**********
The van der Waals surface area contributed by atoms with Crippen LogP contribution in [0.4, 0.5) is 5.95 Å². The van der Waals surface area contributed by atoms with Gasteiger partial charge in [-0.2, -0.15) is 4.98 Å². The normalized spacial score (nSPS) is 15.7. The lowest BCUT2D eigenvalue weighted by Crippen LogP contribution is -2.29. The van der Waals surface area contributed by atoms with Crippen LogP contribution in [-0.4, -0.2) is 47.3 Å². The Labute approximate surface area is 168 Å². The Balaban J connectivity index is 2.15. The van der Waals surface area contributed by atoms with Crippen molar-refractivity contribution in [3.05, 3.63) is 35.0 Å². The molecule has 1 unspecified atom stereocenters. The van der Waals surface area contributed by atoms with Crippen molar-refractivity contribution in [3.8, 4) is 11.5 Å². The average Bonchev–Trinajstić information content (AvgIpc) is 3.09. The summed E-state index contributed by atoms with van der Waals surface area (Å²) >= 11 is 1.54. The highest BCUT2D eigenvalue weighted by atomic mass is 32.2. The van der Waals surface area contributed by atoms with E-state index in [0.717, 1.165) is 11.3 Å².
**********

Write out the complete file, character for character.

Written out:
The van der Waals surface area contributed by atoms with Crippen LogP contribution in [0.4, 0.5) is 5.95 Å². The van der Waals surface area contributed by atoms with Gasteiger partial charge in [-0.2, -0.15) is 4.98 Å². The normalized spacial score (nSPS) is 15.7. The lowest BCUT2D eigenvalue weighted by Crippen LogP contribution is -2.29. The van der Waals surface area contributed by atoms with Crippen LogP contribution in [-0.4, -0.2) is 47.3 Å². The Labute approximate surface area is 168 Å². The Balaban J connectivity index is 2.15. The van der Waals surface area contributed by atoms with Crippen molar-refractivity contribution in [3.05, 3.63) is 35.0 Å². The molecule has 1 unspecified atom stereocenters. The van der Waals surface area contributed by atoms with Crippen molar-refractivity contribution in [3.8, 4) is 11.5 Å². The average Bonchev–Trinajstić information content (AvgIpc) is 3.09. The summed E-state index contributed by atoms with van der Waals surface area (Å²) >= 11 is 1.54. The highest BCUT2D eigenvalue weighted by atomic mass is 32.2. The van der Waals surface area contributed by atoms with E-state index in [0.717, 1.165) is 11.3 Å².